In November 2005, Councilman Jeffery Romano was arrested in Newark following a drug bust that uncovered forty bags of heroin in his car. Romano resigned from the council in June 2006 after pleading guilty to heroin possession and was replaced, then temporarily, by Jon Warms, who has since been elected to his own full term (November 2006).
Tenafly is in the Fifth Congressional District and is part of New Jersey's 37th Legislative District.
On the national level, Tenafly leans towards the Democratic Party. In the 2004 presidential election, Democrat John Kerry received 61% of the vote here, defeating Republican George W. Bush, who received around 38%.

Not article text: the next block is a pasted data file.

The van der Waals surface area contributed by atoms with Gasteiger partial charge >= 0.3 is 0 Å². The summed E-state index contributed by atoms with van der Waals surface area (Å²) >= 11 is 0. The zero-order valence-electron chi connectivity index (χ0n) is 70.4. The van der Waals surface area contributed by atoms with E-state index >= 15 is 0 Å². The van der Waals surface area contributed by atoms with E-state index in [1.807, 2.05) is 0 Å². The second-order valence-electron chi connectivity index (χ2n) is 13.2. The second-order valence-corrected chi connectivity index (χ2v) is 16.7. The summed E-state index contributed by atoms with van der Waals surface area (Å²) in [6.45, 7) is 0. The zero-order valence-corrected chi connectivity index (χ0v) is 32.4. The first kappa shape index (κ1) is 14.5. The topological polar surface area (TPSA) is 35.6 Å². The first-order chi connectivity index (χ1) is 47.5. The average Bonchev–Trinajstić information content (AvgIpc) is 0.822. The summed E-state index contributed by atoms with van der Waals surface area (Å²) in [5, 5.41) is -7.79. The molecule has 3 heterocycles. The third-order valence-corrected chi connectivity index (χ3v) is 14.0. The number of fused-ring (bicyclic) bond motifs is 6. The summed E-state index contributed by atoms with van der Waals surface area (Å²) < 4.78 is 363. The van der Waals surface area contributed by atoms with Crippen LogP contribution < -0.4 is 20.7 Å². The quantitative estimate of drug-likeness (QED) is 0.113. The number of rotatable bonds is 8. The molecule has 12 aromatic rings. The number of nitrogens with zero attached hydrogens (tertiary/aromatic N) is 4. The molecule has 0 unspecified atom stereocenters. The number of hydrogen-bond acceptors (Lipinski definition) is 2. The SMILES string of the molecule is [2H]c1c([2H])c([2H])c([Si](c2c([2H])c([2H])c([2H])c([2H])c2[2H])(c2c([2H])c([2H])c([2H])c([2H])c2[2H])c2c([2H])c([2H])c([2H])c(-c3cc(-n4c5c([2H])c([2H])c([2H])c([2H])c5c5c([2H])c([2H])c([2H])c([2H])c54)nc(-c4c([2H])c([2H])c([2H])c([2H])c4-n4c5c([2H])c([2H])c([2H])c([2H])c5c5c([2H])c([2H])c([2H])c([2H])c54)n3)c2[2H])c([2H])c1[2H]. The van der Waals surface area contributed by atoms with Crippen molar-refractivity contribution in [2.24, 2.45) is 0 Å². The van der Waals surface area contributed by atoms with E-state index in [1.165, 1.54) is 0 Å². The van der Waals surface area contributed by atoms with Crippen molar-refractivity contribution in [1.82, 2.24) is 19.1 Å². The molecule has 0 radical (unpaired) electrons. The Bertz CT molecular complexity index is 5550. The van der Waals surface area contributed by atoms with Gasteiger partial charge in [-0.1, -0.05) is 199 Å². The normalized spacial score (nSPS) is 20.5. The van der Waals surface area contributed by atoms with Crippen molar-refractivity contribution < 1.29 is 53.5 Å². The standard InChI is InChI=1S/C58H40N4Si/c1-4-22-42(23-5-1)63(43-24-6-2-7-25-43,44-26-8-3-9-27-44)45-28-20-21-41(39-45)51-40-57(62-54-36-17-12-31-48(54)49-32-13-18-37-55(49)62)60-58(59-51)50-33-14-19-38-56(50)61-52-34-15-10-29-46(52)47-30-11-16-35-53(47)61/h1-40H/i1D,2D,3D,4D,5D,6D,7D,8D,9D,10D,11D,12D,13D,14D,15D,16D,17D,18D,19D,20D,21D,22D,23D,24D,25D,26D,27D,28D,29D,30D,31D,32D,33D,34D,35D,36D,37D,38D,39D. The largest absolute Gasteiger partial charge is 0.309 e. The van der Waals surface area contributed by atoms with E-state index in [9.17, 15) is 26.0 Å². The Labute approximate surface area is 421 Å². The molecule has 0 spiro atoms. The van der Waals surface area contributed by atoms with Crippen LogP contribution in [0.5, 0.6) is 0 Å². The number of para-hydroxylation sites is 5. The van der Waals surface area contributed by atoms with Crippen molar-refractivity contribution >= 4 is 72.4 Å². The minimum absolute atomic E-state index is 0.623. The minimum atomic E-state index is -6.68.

Tenafly High School was awarded the prestigious Blue Ribbon School Award, awarded by the United States Department of Education at a special assembly to the Tenafly High School Community on September 20, 2005. Tenafly was the only high school in New Jersey and one of 38 public high schools in the U.S. to receive the 2005 Blue Ribbon School Award.
Tenafly High School was the 2nd ranked public high school in New Jersey out of 316 schools statewide, in New Jersey Monthly magazine's September 2006 cover story on the state's Top Public High Schools.